Posts Tagged ‘post-regency’

27-33 Hawke Street. West Melbourne, Victoria

While architecturally simple and missing their iron lacework decorations, these four single storey row houses are of a style that is actually quite rare in Melbourne but proliferated in the 1870s in inner Sydney areas such as Glebe and Newtown where extensive rows can be found (example 31-42 Mitchell Street, Glebe). What is distinctive about this style is not the transverse gable configuration, but the combination of the blade party walls, central chimney, slate tile and banded paint (cream and maroon) concave corrugated iron verandahs referred to as Post-regency in Sydney. Constructed between 1870-1872, they were built for John Marley who lived at number 33 and remained their owner until the 1890s.1

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  1. City of Melbourne i-Heritage

Lorne Terrace: 83-87 Mitchell Street, Glebe. Sydney, New South Wales

Lorne Terrace was built in 1875 by William Jarrett1.  Notable for the use of the post-Regency Georgian style, a style fairly common in Glebe for the Industrial Building Society2. Architecturally it features the distinctive simplistic gable roof form with plain window ledges with double hung six pane windows and a single storey verandah with a concave striped corrugated iron roof with a small step down every couple of houses with chimneys in between.  The individual houses are defined by their doorways and the rainwater downpipes which descend their facades. This row is part of the Glebe Estate, a precinct heritage registered for its extensive stands of Victorian terraces including post-Regency examples such as this.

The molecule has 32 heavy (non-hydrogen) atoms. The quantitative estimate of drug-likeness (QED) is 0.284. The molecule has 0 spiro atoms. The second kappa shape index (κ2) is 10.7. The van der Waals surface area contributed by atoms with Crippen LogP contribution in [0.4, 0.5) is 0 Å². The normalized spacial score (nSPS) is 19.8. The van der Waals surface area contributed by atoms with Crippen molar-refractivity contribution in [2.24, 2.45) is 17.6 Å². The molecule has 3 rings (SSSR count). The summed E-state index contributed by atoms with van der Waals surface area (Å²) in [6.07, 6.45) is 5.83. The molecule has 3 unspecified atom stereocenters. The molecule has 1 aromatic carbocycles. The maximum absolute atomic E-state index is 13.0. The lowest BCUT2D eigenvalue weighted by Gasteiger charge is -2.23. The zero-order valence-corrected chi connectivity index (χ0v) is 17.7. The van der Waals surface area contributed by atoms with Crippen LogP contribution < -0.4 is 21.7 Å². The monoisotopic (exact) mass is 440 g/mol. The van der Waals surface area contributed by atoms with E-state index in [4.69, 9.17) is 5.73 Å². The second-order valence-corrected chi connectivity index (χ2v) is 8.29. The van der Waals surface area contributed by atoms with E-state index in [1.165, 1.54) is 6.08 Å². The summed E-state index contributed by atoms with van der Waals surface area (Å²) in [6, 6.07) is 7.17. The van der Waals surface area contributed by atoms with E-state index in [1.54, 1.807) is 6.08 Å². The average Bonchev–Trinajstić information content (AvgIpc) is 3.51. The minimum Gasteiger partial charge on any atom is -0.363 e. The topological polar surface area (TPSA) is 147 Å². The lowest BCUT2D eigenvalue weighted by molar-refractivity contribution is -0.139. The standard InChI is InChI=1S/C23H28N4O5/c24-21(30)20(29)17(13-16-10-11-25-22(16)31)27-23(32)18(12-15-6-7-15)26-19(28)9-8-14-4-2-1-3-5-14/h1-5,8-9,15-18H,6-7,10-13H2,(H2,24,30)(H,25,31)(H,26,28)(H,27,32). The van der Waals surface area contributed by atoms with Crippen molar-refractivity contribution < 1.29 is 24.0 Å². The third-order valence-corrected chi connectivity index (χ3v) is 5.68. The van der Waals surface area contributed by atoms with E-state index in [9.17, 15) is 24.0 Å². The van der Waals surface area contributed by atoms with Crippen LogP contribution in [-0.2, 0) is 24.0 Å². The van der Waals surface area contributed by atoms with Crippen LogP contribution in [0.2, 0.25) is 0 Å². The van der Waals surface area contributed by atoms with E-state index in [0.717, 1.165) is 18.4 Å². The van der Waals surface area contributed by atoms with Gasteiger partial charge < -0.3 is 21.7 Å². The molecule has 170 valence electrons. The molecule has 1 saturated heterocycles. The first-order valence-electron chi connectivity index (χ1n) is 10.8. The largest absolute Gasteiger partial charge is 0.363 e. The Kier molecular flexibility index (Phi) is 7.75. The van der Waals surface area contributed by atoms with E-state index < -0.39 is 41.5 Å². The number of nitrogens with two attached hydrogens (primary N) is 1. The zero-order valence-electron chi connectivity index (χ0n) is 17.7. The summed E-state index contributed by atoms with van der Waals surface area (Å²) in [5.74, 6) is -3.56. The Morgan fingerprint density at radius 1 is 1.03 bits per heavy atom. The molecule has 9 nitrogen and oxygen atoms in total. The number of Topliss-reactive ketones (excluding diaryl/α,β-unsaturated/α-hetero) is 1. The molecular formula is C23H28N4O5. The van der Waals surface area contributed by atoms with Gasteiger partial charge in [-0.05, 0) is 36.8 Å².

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  1. pg 158. Glebe Project. Australian Government Publishing Service. Canberra, 1980
  2. ibid

92-94 Perry Street, Collingwood. Melbourne, Victoria

This pair of plain looking old terraces in formerly working class Collingwood is in fair external condition but obviously visibly showing its age, moreso the house at 92 which has the appearance of subsiding with large visible cracks along its facade, nevertheless it was recently advertised by real estate agents as “structurally sound” and recently sold for many hundreds of thousands.

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Recent Discussion
  • Lesley Poker: Built in 1874. Originally built by a John Watson ( very wealthy) who built the one next door for his...
  • Anne: Thanks for your comment. We own one of these terraces and would be interested in any info you have.
  • Kate Van Dyck: Love this photo. One off my GG Grandfather’s lived in No 21 and died at that address. So...
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